About 8 million tons of plastic enters the ocean each year (Jambeck et al., 2015). Part of this accumulates in 5 areas where currents converge: the gyres. At least 5.25 trillion pieces of plastic are currently in the oceans (Eriksen et al., 2014), a third of which is concentrated in the infamous Great Pacific Garbage Patch (Cózar et al., 2014).
This plastic pollution continues to do the following damage in the ages to come:
At least one million seabirds, and one-hundred thousand marine mammals die each year due to plastic pollution (Laist, 1997). The survival of at least 100+ species (Gall et al., 2015), including the Hawaiian Monk Seal and Loggerhead Turtle, could be jeopardized by plastic debris (Derraik, 2002). Plastic pollution is furthermore a carrier of invasive species, threatening native ecosystems (Barnes, 2005).
Globally, plastic pollution causes at least US $13 billion each year to industries that include fishing, shipping, tourism and the cleaning of coastlines (UNEP 2014). The US West Coast spends approximately US $500 million each year to clean up their beaches. The costs of removing debris from beaches is on average US $1,500, and up to US $25,000 per ton (APEC 2009).
Toxic chemicals (including PCBs and DDTs) are adsorbed by the plastic, increasing the concentration a million times (Mato et al., 2001). After entering the food chain, these persistent organic pollutants bio-accumulate in the food chain, resulting in an even higher concentration of pollutants inside fish (Tanaka et al., 2013), including ones consumed by humans. Health effects linked to these chemicals are: cancer, malformation and impaired reproductive ability (Takada, oceanhealthindex.org).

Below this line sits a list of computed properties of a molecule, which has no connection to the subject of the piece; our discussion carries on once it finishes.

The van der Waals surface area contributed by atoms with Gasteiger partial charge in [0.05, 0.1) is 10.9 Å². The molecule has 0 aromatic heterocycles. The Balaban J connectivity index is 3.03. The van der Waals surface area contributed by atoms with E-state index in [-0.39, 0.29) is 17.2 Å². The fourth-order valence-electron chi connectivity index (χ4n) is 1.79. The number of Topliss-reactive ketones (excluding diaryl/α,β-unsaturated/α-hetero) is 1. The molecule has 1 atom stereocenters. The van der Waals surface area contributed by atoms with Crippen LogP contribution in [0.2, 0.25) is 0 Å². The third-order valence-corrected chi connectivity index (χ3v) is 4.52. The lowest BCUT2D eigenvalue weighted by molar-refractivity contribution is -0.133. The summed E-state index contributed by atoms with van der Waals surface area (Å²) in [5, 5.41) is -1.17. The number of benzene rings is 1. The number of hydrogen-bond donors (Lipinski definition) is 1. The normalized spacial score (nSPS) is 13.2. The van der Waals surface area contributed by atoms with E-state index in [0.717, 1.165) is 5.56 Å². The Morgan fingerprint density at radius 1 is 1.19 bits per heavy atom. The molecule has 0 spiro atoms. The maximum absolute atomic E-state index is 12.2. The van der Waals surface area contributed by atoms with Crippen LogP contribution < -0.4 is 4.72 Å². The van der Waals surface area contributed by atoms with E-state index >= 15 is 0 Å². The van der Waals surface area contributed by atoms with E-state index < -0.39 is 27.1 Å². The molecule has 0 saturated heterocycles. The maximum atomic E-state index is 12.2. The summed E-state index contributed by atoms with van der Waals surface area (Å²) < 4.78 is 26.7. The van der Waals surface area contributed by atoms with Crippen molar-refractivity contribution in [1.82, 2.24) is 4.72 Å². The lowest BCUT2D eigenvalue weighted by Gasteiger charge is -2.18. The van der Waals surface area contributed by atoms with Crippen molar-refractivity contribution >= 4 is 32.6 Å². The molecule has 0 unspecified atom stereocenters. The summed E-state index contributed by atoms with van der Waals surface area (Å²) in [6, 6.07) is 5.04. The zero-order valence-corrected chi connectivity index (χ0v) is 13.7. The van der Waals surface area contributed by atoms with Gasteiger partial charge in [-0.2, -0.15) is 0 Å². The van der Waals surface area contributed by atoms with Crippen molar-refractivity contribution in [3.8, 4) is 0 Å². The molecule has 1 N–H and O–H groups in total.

It is of course essential to first close the tap, to prevent any more plastic from reaching the ocean in the first place. However, this will not be a solution for the plastics already trapped in the currents of the gyres. The Ocean Cleanup works to develop world’s first feasible method to clean the gyres of plastic, using the currents to our advantage.
Why move through the oceans, if the oceans can move through you? An array of floating barriers first catches and concentrates the debris, enabling a platform to efficiently extract the plastic afterwards. We have now proven The Ocean Cleanup Array concept is likely a feasible and viable method to remove almost half the plastic from the North Pacific Garbage patch in 10 years, while being an estimated 7900x faster and 33x cheaper than conventional methods. The Ocean Cleanup now works towards a large-scale and operational pilot in 3-4 years’ time.
Prevention is an essential part of stopping plastic pollution, but will require radical changes in all levels of society. The Ocean Cleanup aims to assist with these efforts by stressing its importance, and by raising awareness about the problem and its solutions. Obviously, prevention is something we are all responsible for.
In the second phase of the project, The Ocean Cleanup plans to develop spin-offs of our passive collection technology for implementation in river deltas and other waterways that transport plastic to the oceans. This could provide a rapid reduction of the influx of new plastics into the oceans.